“A horror anthology series that is far greater than the last few American Horror Story seasons.”
Creator: Nick Antosca
Drama/Horror/Mystery (2016 – )
Season Three currently airing on SyFy (as of writing)
American Horror Story, and its creators Brad Falchuk and Ryan Murphy, appear to have the monopoly on the American horror anthology, despite their show losing its way for the last few seasons; there are strong episodes, don’t get me wrong, but much of it feels forced to fill its ten episode season orders. But a new player has appeared on the field, one whose debut series far outshines any effort made by AHS since the departure of Jessica Lange in 2015.
Created by Nick Antosca; the writer behind, amongst other things, the final episode of Hannibal (AKA one of the best episodes of television of all time), Channel Zero bases its tales on famous internet Creepypasta, to startling effect.
Candle Cove toys with the idea of a surreal children’s television show that has only ever aired during a spate of murders during the 80’s and the effect it has on those who survived its original broadcast. An unusual premise but one that hooked me from the very first episode.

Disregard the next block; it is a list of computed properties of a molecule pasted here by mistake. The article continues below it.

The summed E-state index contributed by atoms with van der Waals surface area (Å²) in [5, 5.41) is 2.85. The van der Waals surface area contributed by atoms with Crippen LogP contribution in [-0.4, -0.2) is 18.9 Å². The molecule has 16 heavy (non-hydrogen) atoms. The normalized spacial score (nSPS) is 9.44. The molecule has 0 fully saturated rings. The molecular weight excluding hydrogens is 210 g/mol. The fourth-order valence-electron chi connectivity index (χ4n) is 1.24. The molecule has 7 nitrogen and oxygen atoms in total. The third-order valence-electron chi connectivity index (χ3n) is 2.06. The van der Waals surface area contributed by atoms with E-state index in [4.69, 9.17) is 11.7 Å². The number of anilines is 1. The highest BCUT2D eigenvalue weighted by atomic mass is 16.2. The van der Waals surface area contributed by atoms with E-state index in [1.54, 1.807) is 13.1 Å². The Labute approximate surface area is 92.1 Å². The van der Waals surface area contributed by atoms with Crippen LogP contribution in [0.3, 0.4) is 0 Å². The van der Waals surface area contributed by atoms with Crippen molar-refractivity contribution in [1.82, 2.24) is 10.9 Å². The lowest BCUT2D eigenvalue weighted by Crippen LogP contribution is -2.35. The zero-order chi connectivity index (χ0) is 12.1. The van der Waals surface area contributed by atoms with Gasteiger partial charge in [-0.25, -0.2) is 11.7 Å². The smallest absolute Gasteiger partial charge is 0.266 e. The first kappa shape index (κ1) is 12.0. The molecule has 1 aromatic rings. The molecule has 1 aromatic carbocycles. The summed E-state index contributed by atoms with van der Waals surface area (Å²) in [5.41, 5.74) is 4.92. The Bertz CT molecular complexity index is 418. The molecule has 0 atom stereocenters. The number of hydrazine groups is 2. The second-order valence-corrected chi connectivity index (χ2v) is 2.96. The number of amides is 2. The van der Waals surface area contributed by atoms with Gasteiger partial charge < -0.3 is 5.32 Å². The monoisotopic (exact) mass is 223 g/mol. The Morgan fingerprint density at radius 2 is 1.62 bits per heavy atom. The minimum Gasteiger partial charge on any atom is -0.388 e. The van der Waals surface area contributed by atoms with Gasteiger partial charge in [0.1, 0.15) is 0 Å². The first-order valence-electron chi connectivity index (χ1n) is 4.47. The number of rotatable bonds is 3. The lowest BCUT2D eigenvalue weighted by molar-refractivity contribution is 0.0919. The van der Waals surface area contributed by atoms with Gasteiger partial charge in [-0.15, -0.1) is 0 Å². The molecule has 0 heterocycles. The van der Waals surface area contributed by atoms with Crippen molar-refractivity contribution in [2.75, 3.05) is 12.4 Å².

Unlike AHS, a comparison that will always unfortunately haunt this show, Channel Zero: Candle Cove opted for the more slow, methodical type of story telling; taking its time to build a fully fleshed out world through flashbacks and dream sequences. The resulting effect is unsettling in the best way possible. With this slow burn the show is able to slowly ramp up its creepiness, with each episodes closing scene taking the viewer deeper into the pit of despair it has created. One episodes final moments in particular left me aghast at how far Candle Cove was willing to go, forgoing convention to show something truly chilling.
This is one of the main reasons I love anthology series. All bets are off compared to other serialised drama; where-as in other dramas you know a character will be safe no matter what (as their contract is probably in place for another five or so years *COUGHthewalkingdeadCOUGH*) in shows such as Channel Zero no one is ever truly safe, which really adds an extra edge during the more horror-centric scenes.
The writing behind Candle Cove is also superb. With a plethora of surreal events going on the series had me questioning everything throughout, only revealing the answers to my questions in the final episode. The mystery at its core was handled perfectly, often blindsiding me, something a horror drama of this ilk has not done for a very long time.
With season three airing its final episode in the next few days, and an order for a fourth season secured, Channel Zero is managing to live up to the expectations set by its predecessor, and only time will tell if this horror series will be able to surpass AHS to become to new king of anthology horror.